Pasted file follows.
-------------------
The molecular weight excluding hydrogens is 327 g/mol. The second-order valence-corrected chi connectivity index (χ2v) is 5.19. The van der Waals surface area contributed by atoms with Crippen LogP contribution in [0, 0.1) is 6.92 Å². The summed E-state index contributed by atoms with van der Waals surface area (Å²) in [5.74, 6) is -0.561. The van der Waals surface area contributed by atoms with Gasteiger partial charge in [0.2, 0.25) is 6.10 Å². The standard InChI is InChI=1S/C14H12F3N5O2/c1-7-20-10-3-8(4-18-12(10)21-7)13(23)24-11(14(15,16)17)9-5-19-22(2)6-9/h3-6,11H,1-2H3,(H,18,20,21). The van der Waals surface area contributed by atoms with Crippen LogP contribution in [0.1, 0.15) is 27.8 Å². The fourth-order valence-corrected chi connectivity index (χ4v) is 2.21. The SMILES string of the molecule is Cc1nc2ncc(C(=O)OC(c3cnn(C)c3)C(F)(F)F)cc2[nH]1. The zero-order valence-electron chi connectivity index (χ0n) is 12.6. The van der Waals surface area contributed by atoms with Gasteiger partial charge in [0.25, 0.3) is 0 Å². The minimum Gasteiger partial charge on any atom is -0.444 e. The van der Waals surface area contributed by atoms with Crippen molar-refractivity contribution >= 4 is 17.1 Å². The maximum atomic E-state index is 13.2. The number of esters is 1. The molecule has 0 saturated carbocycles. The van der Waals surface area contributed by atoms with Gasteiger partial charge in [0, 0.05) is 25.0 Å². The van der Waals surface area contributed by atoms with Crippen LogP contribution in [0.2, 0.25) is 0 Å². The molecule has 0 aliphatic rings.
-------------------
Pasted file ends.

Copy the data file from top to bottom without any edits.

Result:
The molecular weight excluding hydrogens is 327 g/mol. The second-order valence-corrected chi connectivity index (χ2v) is 5.19. The van der Waals surface area contributed by atoms with Crippen LogP contribution in [0, 0.1) is 6.92 Å². The summed E-state index contributed by atoms with van der Waals surface area (Å²) in [5.74, 6) is -0.561. The van der Waals surface area contributed by atoms with Gasteiger partial charge in [0.2, 0.25) is 6.10 Å². The standard InChI is InChI=1S/C14H12F3N5O2/c1-7-20-10-3-8(4-18-12(10)21-7)13(23)24-11(14(15,16)17)9-5-19-22(2)6-9/h3-6,11H,1-2H3,(H,18,20,21). The van der Waals surface area contributed by atoms with Crippen LogP contribution in [0.1, 0.15) is 27.8 Å². The fourth-order valence-corrected chi connectivity index (χ4v) is 2.21. The SMILES string of the molecule is Cc1nc2ncc(C(=O)OC(c3cnn(C)c3)C(F)(F)F)cc2[nH]1. The zero-order valence-electron chi connectivity index (χ0n) is 12.6. The van der Waals surface area contributed by atoms with Gasteiger partial charge in [0.25, 0.3) is 0 Å². The minimum Gasteiger partial charge on any atom is -0.444 e. The van der Waals surface area contributed by atoms with Crippen molar-refractivity contribution >= 4 is 17.1 Å². The maximum atomic E-state index is 13.2. The number of esters is 1. The molecule has 0 saturated carbocycles. The van der Waals surface area contributed by atoms with Gasteiger partial charge in [0, 0.05) is 25.0 Å². The van der Waals surface area contributed by atoms with Crippen LogP contribution in [0.2, 0.25) is 0 Å². The molecule has 0 aliphatic rings.